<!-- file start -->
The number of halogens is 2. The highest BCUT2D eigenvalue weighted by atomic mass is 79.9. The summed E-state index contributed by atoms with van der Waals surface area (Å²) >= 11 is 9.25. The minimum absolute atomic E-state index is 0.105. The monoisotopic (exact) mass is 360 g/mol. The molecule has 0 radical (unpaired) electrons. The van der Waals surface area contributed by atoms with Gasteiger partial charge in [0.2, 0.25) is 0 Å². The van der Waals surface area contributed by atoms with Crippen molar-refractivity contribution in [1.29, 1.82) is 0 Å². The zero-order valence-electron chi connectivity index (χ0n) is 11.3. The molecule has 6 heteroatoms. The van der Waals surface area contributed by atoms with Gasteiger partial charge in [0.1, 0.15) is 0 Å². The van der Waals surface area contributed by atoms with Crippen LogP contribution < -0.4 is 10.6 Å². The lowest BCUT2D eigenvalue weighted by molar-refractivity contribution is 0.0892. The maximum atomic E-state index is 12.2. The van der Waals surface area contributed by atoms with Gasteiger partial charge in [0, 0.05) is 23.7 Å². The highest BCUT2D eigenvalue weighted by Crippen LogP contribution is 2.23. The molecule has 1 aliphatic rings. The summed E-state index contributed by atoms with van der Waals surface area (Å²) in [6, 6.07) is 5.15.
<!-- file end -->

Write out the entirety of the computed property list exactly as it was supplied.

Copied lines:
The number of halogens is 2. The highest BCUT2D eigenvalue weighted by atomic mass is 79.9. The summed E-state index contributed by atoms with van der Waals surface area (Å²) >= 11 is 9.25. The minimum absolute atomic E-state index is 0.105. The monoisotopic (exact) mass is 360 g/mol. The molecule has 0 radical (unpaired) electrons. The van der Waals surface area contributed by atoms with Gasteiger partial charge in [0.2, 0.25) is 0 Å². The van der Waals surface area contributed by atoms with Crippen molar-refractivity contribution in [1.29, 1.82) is 0 Å². The zero-order valence-electron chi connectivity index (χ0n) is 11.3. The molecule has 6 heteroatoms. The van der Waals surface area contributed by atoms with Gasteiger partial charge in [0.1, 0.15) is 0 Å². The van der Waals surface area contributed by atoms with Crippen LogP contribution < -0.4 is 10.6 Å². The lowest BCUT2D eigenvalue weighted by molar-refractivity contribution is 0.0892. The maximum atomic E-state index is 12.2. The van der Waals surface area contributed by atoms with Gasteiger partial charge in [0, 0.05) is 23.7 Å². The highest BCUT2D eigenvalue weighted by Crippen LogP contribution is 2.23. The molecule has 1 aliphatic rings. The summed E-state index contributed by atoms with van der Waals surface area (Å²) in [6, 6.07) is 5.15.